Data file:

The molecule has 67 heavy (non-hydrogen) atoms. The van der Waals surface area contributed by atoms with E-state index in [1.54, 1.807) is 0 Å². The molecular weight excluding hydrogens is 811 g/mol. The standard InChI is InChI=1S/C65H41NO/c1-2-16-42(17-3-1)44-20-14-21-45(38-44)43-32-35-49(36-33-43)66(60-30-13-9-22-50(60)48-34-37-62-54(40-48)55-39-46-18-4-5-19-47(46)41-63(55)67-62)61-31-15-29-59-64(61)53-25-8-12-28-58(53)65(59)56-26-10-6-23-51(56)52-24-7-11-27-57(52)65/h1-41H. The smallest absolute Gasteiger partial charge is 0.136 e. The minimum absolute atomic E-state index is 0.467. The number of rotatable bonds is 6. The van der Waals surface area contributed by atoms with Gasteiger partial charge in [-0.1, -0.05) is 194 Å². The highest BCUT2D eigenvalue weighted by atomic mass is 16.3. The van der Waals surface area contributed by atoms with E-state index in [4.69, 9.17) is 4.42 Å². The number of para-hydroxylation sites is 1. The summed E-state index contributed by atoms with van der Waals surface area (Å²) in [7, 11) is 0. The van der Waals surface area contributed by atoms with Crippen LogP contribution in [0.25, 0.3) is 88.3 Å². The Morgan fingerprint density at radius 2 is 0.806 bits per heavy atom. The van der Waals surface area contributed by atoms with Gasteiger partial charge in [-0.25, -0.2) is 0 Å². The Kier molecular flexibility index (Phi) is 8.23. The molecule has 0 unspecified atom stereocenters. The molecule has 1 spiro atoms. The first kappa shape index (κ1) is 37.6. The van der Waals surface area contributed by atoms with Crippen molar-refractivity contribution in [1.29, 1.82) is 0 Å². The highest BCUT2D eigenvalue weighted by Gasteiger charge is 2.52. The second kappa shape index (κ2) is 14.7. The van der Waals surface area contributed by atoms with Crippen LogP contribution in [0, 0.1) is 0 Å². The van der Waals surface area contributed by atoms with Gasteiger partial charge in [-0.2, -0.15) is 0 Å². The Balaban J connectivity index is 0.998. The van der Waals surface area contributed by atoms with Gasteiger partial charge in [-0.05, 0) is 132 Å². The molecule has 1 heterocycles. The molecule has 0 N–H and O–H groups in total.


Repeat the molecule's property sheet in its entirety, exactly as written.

The molecule has 67 heavy (non-hydrogen) atoms. The van der Waals surface area contributed by atoms with E-state index in [1.54, 1.807) is 0 Å². The molecular weight excluding hydrogens is 811 g/mol. The standard InChI is InChI=1S/C65H41NO/c1-2-16-42(17-3-1)44-20-14-21-45(38-44)43-32-35-49(36-33-43)66(60-30-13-9-22-50(60)48-34-37-62-54(40-48)55-39-46-18-4-5-19-47(46)41-63(55)67-62)61-31-15-29-59-64(61)53-25-8-12-28-58(53)65(59)56-26-10-6-23-51(56)52-24-7-11-27-57(52)65/h1-41H. The smallest absolute Gasteiger partial charge is 0.136 e. The minimum absolute atomic E-state index is 0.467. The number of rotatable bonds is 6. The van der Waals surface area contributed by atoms with Gasteiger partial charge in [-0.1, -0.05) is 194 Å². The highest BCUT2D eigenvalue weighted by atomic mass is 16.3. The van der Waals surface area contributed by atoms with E-state index in [4.69, 9.17) is 4.42 Å². The number of para-hydroxylation sites is 1. The summed E-state index contributed by atoms with van der Waals surface area (Å²) in [7, 11) is 0. The van der Waals surface area contributed by atoms with Crippen LogP contribution in [0.25, 0.3) is 88.3 Å². The Morgan fingerprint density at radius 2 is 0.806 bits per heavy atom. The van der Waals surface area contributed by atoms with Gasteiger partial charge in [-0.25, -0.2) is 0 Å². The Kier molecular flexibility index (Phi) is 8.23. The molecule has 0 unspecified atom stereocenters. The molecule has 1 spiro atoms. The first kappa shape index (κ1) is 37.6. The van der Waals surface area contributed by atoms with Crippen molar-refractivity contribution in [1.29, 1.82) is 0 Å². The highest BCUT2D eigenvalue weighted by Gasteiger charge is 2.52. The second kappa shape index (κ2) is 14.7. The van der Waals surface area contributed by atoms with Crippen LogP contribution in [0, 0.1) is 0 Å². The van der Waals surface area contributed by atoms with Gasteiger partial charge in [-0.2, -0.15) is 0 Å². The Balaban J connectivity index is 0.998. The van der Waals surface area contributed by atoms with Gasteiger partial charge in [-0.05, 0) is 132 Å². The molecule has 1 heterocycles. The molecule has 0 N–H and O–H groups in total.